• Sunday, July 03, 2022


‘Choosing to make black lives matter in the UK too’

Barry Gardiner

By: Radhakrishna N S

By Barry Gardiner  
Labour MP for Brent North

WE ARE moulded by our background, our family, our ethnicity. They all contribute to who we are.

But they do not de­fine us. We have the power to think not only of how things are, but also of how they ought to be. What defines us as human beings is the power to imagine – to choose a different future.

I am a white man, liv­ing in a wealthy coun­try. I am an MP, con­stantly needing to look beyond the privilege of my own identity to try to define that different future. I must under­stand what it is like not to be me. I must choose, not the decisions that maintain my privilege, but the decisions that others who are not priv­ileged, require.

Last week thousands of young people dem­onstrated outside the House of Commons to call out racial injustice and to protest at the murder of George Floyd. They were not alone. All over the world similar protests and marches have taken place, and all with the same message: Black Lives Matter.

Some have cynically asked why we are pro­testing in London about the treatment of a man in the US. I think the answer is either human rights are universal, or they are meaningless.And the idea that we in Britain are divorced from racism in America was debunked almost two centuries ago when Alexis de Tocqueville reminded us that “no African came in free­dom to the shores of the New World”.

Unless we under­stand the pain that rac­ism is causing people of colour in Britain today, we will never under­stand why protesters pulled down the statue of Edward Colston at the weekend in Bristol. It is not possible to erase history – and we should not try. But we must not ignore the vio­lence and the pain of our colonial past and understand its links to present suffering.

Some like to claim that racism here is not as bad as racism in America. How distorted must our thinking be to believe that there is such a thing as an acceptable level of racism?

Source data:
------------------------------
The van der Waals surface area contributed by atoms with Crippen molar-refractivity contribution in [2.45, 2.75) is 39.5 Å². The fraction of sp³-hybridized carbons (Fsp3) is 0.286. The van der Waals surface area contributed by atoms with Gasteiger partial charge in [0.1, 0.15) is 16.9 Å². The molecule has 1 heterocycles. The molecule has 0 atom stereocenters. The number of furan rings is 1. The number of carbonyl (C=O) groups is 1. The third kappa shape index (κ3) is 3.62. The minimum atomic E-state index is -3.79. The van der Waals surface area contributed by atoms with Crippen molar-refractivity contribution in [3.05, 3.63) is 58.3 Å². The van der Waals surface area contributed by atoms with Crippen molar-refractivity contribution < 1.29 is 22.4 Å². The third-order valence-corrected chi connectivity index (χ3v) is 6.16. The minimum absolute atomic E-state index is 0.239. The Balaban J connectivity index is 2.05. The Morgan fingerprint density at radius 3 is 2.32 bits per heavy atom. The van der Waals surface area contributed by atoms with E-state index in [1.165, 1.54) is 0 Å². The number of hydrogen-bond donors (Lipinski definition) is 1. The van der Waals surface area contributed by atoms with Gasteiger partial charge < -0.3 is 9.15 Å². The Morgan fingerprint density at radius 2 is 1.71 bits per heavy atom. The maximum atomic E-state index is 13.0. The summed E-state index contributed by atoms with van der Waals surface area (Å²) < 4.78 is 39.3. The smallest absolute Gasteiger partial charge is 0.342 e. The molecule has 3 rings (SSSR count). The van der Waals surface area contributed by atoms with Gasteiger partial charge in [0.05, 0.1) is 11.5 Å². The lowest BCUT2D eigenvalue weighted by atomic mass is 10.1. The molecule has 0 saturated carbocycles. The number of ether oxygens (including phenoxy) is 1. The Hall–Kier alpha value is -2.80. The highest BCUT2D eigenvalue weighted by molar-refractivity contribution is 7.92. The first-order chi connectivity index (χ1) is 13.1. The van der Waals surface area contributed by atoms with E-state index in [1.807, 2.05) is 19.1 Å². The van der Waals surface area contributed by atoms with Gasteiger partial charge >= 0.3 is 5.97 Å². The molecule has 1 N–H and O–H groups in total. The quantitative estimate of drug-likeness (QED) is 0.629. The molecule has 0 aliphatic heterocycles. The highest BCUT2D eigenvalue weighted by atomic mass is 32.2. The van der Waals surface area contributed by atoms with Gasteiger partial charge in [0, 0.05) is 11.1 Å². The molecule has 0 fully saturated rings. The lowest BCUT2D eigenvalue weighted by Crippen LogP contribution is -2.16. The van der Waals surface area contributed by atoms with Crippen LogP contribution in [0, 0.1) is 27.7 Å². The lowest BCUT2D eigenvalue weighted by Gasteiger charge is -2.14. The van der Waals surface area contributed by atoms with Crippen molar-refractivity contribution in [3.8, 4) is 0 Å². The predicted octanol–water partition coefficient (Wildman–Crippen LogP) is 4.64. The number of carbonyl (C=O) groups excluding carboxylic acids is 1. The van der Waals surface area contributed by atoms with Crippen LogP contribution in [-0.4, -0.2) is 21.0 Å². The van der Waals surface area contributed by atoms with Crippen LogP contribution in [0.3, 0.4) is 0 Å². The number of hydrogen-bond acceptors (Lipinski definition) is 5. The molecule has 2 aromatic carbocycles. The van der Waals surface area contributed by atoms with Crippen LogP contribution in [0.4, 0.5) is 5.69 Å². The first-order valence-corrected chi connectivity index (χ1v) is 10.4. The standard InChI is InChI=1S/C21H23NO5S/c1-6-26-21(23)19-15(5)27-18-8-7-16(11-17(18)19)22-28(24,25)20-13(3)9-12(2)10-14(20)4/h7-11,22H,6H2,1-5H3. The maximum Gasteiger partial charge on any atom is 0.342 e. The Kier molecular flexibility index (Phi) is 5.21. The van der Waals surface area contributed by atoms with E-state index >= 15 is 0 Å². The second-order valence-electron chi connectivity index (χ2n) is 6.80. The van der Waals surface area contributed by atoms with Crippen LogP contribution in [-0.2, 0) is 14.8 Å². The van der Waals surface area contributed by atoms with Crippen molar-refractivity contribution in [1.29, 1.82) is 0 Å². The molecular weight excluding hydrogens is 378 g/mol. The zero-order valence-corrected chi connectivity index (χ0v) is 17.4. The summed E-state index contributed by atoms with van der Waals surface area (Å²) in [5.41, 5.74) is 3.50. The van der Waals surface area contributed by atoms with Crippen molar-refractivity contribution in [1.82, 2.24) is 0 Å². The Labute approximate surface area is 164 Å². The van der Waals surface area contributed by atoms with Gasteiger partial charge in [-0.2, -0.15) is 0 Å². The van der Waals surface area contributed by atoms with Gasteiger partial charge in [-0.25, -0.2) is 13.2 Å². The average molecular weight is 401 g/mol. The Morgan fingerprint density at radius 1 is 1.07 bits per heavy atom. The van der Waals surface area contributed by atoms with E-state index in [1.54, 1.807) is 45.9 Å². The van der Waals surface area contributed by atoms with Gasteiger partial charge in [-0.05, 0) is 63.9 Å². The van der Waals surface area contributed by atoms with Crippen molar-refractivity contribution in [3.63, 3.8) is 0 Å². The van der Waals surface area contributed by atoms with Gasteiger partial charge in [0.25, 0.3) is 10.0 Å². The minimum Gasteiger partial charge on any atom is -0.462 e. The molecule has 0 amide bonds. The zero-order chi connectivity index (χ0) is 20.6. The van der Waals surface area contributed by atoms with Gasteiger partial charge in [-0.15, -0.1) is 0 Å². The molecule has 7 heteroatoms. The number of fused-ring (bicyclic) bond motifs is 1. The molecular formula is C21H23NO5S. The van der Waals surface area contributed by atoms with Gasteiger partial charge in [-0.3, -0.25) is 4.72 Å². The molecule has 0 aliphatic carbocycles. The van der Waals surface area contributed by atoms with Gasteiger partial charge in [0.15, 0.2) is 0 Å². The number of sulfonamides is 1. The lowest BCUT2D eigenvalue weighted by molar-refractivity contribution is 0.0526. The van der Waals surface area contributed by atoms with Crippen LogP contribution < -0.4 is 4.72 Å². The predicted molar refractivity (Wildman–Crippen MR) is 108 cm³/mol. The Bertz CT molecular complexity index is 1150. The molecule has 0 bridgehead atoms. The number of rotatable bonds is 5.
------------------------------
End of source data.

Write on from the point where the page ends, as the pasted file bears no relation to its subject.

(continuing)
Last June, the inquest into the death of the electrician Darren Cumberbatch while in the custody of Warwick­shire Police reported that he had been punched 15 times by officers who used tasers and batons in what amounted to “excessive” force. The Independent Office of Police Conduct promised to review the findings of its initial investigation, but in the intervening 11 months, it has not even bothered to obtain a copy of the transcript of the inquest.

In 2018, Vijay Patel was murdered outside his own shop after he refused to sell cigarette papers to under-age youth. Yet, in Britain, the name of George Floyd is better known than either Vijay Patel or Darren Cumber­batch. We need to ask ourselves why.

When I took 10 min­utes outside the gates of the Commons to join last week’s protest, I took a knee as a mark of respect and paused with those remarkable young people to reflect on the racism faced by so many people of col­our, not just in the US, but here in Britain too.

I did not set out to break the social distancing rules, but the num­ber of people protesting made it impossible to observe them. I straight­away acknowledged that I had broken them.

I am acutely aware of how much people have suffered to keep each other safe. I have strictly observed the social dis­tancing rules for 10 weeks and have not been able to meet my new grand­daughter, who was born at the end of March.

The evening before the protest, I received a negative test result. I am therefore confident that I did not infect any­one with whom I came into contact. And since the following morning I have self-isolated and not left home.

The rules are impor­tant in overcoming this pandemic and I do not want my action to un­dermine people’s will­ingness to maintain so­cial distancing. But rac­ism is a pandemic too.

Of course, I have an obligation to observe social distancing rules. But I also have an obli­gation to call out racial injustice and to stand in solidarity with the very people who, because of that injustice, are twice as likely to die from cor­onavirus. I had a choice. It was not a facile one – either way had conse­quences. I made mine.

It was Martin Luther King who said, “In the end, we will remember not the words of our en­emies, but the silence of our friends.”

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